Over the past decade, the outsourcing of San Diego County’s technology and telecommunications has been widely complimented as a public-private partnership done right. The names and faces and companies involved changed occasionally, but results were typically constant.

The county’s help desk, desktop, network, data center and applications are managed entirely by a private company. The county began outsourcing in 1999 with Computer Sciences Corp., and then Northrop Grumman Corp. took over in 2007 after winning the contract rebid.

Now, San Diego County is unexpectedly dealing with another transition: On May 1, Northrop Grumman transferred ownership of its $700 million contract to Hewlett-Packard ahead of the agreement’s 2013 end date.

W. Harold Tuck, San Diego County’s CIO, said the county was pleased with Northrop Grumman’s performance, so it was unexpected — although not surprising — that Northrop Grumman made a business decision to walk away.

Regardless, Tuck said he’s expecting a smooth transition because HP already was a major subcontractor on the outsourcing contract. HP manages the county’s help desk, two out-of-state data centers the county uses, and application development and management for the county’s health and human services department. HP has also been a member of innovation council that advises the county.

HP also chose to retain most of the existing Northrop Grumman employees working for the county. “The staff are the same, they just have a different logo on their polo shirt,” Tuck said.

The points of emphasis will be somewhat different, though. San Diego County has asked HP to focus more resources on mobility for field workers and green initiatives. “We need to get more tablets to those workers who will be communicating wirelessly to the data center,” Tuck said. “That’s one of the areas [HP] wants to target because they know we have that need."

The county also wants to decrease IT costs in public libraries by deploying desktop virtualization and thin client. Tuck hopes to get the county’s approval to reinvest those savings in order to buy more equipment. Improving publicly available broadband is also on the list. HP will have time to do the job because the county extended the entire outsourcing contract through 2018 by picking up option years. The deal’s value is unchanged, according to HP and confirmed by Tuck.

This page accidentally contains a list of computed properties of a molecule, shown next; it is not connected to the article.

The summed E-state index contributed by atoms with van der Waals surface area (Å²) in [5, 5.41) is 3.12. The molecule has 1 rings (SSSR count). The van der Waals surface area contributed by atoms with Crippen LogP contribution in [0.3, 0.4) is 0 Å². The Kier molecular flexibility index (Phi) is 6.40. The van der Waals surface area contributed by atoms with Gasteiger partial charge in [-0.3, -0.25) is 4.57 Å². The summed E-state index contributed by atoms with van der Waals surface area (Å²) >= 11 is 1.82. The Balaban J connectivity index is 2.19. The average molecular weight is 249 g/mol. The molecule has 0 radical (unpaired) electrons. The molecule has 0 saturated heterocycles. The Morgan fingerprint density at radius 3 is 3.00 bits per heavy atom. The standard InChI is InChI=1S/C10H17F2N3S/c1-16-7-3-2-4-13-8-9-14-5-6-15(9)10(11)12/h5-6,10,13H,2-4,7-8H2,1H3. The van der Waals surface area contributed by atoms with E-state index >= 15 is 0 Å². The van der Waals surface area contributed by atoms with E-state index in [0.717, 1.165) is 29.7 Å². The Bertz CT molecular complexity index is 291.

“The [contract] transfer really was the most cost effective thing to do,’ said Ericka Floyd, an HP spokeswoman. The county didn’t have to spend taxpayer dollars to put the contract back out to bid and review RFPs.

Northrop Grumman gave few details about its decision to end the company’s business relationship with San Diego County. A Northrop Grumman spokesperson said the company and the county “have enjoyed a solid five-year relationship filled with many great accomplishments” and that the contract transfer was in the best interest of both Northrop Grumman and the county.

Northrop Grumman has been trying to improve its IT management contract with Virginia, a $2.3 billion partnership beset with some high-profile computer outages that have drawn the public eye. The latest was an e-mail outage that hampered the Virginia State Police last month. It’s unknown if Northrop Grumman’s decision to leave San Diego County is in any way related to the company’s ongoing work in Virginia.

 

No matter Northrop Grumman’s business motives, Tuck is optimistic that partnering with HP will continue to improve the county’s IT services, building upon the successful partnerships of the past 12 years. He has been telling his employees that the arrival of HP is a “3-G” moment — the third time the county has brought in a new vendor partner.

“Each time it gets better,” Tuck said. “We refine our processes, and [IT outsourcing} is now organic in San Diego County.”

Matt Williams Matt Williams  |  Contributing Writer

Matt Williams was previously the news editor of Govtech.com, and is now a contributor to Government Technology and Public CIO magazines.